Happily, one of the best things about the Mozilla Foundation’s flagship browser Firefox, is the sheer breadth of additional functionality provided by an active development community in the form of addons or plugins. There’s a great range in terms of ease-of-use, function and stability, some which are so useful as to almost warrant standard inclusion, others merely worth playing with from time to time. It should be noted of course that adding plugins can cause problems with Firefox’s stability and security, though many of those listed are fairly mature projects and should not pose much of a risk. Here are a few I’ve dabbled with from time to time:
Adblock or Adblock Plus – There’s fair advertising, and then there’s frankly unreasonable advertising. I can see the merits of allowing sites to earn funding through the placement of adverts related to their products, whether they come from Google or elsewhere, but some web adverts go too far. The popup plague of yesteryear might have been largely beaten back, but that doesn’t prevent wiley coders from placing wholly obtrusive flash adverts in every nook they can find. Unfortunately their actions can only serve to give web advertising a bad reputation, and drive people to finding ways of blocking adverts wholesale, obtrusive or otherwise. Of course there will always be a small minority of web users who cannot stand to see web adverts in any form, but for their purposes, and the folks seeking refuge from the advertising bombardment, Adblock/Adblock Plus will fulfil their every need.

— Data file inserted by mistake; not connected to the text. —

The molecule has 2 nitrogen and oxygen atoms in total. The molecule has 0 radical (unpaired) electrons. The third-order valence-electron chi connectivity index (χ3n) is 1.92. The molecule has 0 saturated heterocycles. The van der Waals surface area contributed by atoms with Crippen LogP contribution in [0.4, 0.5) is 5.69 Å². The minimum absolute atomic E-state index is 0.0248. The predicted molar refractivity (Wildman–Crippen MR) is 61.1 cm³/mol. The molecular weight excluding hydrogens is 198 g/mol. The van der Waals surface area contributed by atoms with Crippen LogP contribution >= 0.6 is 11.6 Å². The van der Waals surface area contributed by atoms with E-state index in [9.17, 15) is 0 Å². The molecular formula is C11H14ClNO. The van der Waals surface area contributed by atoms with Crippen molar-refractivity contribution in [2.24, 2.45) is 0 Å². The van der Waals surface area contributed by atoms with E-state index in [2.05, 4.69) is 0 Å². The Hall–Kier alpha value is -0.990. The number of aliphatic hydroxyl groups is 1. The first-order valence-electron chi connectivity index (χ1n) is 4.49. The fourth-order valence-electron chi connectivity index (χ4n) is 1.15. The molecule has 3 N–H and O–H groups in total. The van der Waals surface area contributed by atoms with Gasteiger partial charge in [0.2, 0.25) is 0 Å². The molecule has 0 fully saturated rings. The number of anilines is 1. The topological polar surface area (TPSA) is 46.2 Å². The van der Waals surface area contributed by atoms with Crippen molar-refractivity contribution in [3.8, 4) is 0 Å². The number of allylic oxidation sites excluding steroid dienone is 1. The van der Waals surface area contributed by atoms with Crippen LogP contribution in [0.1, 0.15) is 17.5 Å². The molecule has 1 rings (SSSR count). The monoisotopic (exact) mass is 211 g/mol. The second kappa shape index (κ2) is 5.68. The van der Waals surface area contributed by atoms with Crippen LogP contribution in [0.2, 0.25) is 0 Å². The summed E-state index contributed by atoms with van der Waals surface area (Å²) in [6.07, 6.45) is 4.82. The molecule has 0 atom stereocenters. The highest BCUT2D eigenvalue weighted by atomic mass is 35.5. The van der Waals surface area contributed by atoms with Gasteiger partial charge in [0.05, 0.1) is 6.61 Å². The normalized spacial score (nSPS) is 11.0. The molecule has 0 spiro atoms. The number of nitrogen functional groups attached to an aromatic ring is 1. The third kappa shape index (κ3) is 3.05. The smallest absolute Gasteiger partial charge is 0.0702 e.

To tell the truth, the history of these two projects confuses me, save to say that at one time or another one or both of these plugins has been under development. As I understand the current situation, Adblock Plus is the more highly recommended, as it’s more heavily featured, comes with some default filters to subscribe to which can get rid of most adverts with the minimum of fuss for the end user, and has a much reduced resource footprint to boot (pardon the pun).